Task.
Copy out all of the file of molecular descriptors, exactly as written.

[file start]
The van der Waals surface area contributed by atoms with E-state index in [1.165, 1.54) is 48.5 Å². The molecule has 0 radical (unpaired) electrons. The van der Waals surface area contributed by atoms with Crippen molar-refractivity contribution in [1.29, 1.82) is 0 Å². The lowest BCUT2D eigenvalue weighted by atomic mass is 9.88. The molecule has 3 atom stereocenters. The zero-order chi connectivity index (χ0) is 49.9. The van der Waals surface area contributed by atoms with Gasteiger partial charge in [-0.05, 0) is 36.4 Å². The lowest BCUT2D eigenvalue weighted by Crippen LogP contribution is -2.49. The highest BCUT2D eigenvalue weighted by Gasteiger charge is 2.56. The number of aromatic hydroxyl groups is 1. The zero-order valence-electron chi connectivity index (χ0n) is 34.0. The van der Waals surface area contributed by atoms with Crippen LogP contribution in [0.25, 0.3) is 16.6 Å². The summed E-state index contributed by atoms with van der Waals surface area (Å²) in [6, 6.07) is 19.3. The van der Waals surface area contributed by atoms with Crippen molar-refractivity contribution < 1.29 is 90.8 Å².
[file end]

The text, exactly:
The van der Waals surface area contributed by atoms with E-state index in [1.165, 1.54) is 48.5 Å². The molecule has 0 radical (unpaired) electrons. The van der Waals surface area contributed by atoms with Crippen molar-refractivity contribution in [1.29, 1.82) is 0 Å². The lowest BCUT2D eigenvalue weighted by atomic mass is 9.88. The molecule has 3 atom stereocenters. The zero-order chi connectivity index (χ0) is 49.9. The van der Waals surface area contributed by atoms with Gasteiger partial charge in [-0.05, 0) is 36.4 Å². The lowest BCUT2D eigenvalue weighted by Crippen LogP contribution is -2.49. The highest BCUT2D eigenvalue weighted by Gasteiger charge is 2.56. The number of aromatic hydroxyl groups is 1. The zero-order valence-electron chi connectivity index (χ0n) is 34.0. The van der Waals surface area contributed by atoms with Crippen LogP contribution in [0.25, 0.3) is 16.6 Å². The summed E-state index contributed by atoms with van der Waals surface area (Å²) in [6, 6.07) is 19.3. The van der Waals surface area contributed by atoms with Crippen molar-refractivity contribution < 1.29 is 90.8 Å².